What is Multiple Myeloma?
Multiple myeloma, or Khaler’s disease, is a type of cancer that forms in a plasma cell. Plasma cells are white blood cells that are located in the bone marrow, and their purpose is to create antibodies to combat germs. A problem occurs when multiple myeloma causes the cancer cells to build up in the bone marrow, which then pushes out the healthy blood cells. Risk factors include age, family history, and if the patient is a male.
There are a few common symptoms for multiple myeloma that patients should be aware of:
1. Bone pain
Multiple myeloma is capable of destroying many areas of the bone. The resulting effect is osteoporosis, which is where the bones become brittle and weak. Patients reported feeling pain in their back, hips, and rib cages. The number of bone fractures also significantly increased. Common treatments for this symptom include pain relievers, radiation, and surgery.
2. Nausea and appetite loss
Nausea and a loss of appetite are other symptoms of multiple myeloma. Nausea is feeling sick with an urge to vomit and vomit is the literal contents expelled from the stomach. Patients can feel these symptoms from the disease or the treatments for the disease itself. Drugs known as antiemetics are a popular treatment for nausea and loss of appetite.
Patients may have a hard time with their bowel movements. Their bowel movements can either be difficult or infrequent. Doctors will prescribe a stool softener or laxative to help relieve constipation. Other treatments recommended are for the patient to eat a diet high in fiber, and drink lots of water. Daily, gentle exercises can also help aid the patient.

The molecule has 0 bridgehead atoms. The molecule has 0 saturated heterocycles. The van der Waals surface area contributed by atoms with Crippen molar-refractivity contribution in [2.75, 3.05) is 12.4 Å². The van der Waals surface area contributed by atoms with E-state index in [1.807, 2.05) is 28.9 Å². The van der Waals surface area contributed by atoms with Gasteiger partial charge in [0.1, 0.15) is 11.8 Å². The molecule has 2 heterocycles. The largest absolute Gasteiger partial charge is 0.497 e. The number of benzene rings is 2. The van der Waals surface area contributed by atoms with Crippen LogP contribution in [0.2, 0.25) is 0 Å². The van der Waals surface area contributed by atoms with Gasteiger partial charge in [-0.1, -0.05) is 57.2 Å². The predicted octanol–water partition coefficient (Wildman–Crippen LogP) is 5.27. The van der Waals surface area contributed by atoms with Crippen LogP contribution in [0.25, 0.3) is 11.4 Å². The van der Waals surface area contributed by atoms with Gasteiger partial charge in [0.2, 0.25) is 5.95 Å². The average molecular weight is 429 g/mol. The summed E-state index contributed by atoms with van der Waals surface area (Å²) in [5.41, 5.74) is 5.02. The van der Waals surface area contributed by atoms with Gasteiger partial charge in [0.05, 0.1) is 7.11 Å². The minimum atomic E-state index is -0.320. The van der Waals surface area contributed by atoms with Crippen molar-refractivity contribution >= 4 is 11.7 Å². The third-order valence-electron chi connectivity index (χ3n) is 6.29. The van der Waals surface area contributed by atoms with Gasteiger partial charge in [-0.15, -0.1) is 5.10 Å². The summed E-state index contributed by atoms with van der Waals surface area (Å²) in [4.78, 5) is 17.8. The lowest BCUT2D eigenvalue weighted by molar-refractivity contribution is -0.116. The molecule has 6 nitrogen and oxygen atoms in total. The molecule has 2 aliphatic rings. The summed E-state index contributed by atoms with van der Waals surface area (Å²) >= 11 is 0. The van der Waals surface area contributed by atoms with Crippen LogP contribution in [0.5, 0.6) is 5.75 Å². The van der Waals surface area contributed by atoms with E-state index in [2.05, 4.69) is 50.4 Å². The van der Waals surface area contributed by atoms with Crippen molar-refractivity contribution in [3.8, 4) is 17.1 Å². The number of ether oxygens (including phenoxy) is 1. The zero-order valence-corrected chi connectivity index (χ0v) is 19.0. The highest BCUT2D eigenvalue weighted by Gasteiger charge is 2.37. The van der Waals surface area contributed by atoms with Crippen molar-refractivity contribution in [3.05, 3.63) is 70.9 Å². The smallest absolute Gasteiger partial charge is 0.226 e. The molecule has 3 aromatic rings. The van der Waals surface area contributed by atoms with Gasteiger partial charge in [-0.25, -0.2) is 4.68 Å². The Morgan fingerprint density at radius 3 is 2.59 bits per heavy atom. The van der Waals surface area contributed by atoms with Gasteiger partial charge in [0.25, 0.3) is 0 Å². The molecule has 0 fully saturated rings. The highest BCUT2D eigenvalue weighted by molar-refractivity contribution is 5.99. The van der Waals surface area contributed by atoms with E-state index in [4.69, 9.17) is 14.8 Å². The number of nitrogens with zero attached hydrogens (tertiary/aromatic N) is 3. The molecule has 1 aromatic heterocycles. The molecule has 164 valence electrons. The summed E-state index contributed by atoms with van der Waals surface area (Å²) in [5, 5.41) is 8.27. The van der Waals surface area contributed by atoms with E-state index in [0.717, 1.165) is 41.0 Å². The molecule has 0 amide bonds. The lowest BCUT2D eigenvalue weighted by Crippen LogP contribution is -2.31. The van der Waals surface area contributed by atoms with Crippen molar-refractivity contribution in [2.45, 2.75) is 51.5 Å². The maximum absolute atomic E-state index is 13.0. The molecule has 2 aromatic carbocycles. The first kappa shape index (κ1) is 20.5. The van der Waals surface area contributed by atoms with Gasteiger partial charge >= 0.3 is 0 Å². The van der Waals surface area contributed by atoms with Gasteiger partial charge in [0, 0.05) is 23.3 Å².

4. Mental Fog
Those who have multiple myeloma may experience confusion and have difficulty in putting their thoughts into words. Mental fog can occur from either the disease or from the use of radiation for the disease. Patients find it hard to go to school, work, and enjoy social activities because they can never focus clearly. Having a brain frog can last either for a short period of time, or longer. Doctors recommend eating healthy foods, quitting harmful habits, and keeping one’s stress levels in check.
The type of fatigue patients get with multiple myeloma is bone-deep exhaustion, which is different from normal tiredness. Patients can experience low red blood cells, a weak immune system, and ongoing pain. Some ways to treat fatigue include sleeping at least eight hours a day and eating healthier foods.
6. Frequent infections
Multiple myeloma can lower a person’s supply of white blood cells. This increases the risk for frequent infections. Patients reported feeling more tired and unmotivated to do anything. The best thing for patients to do is to avoid people who are sick and refrain from activities that can make one sick.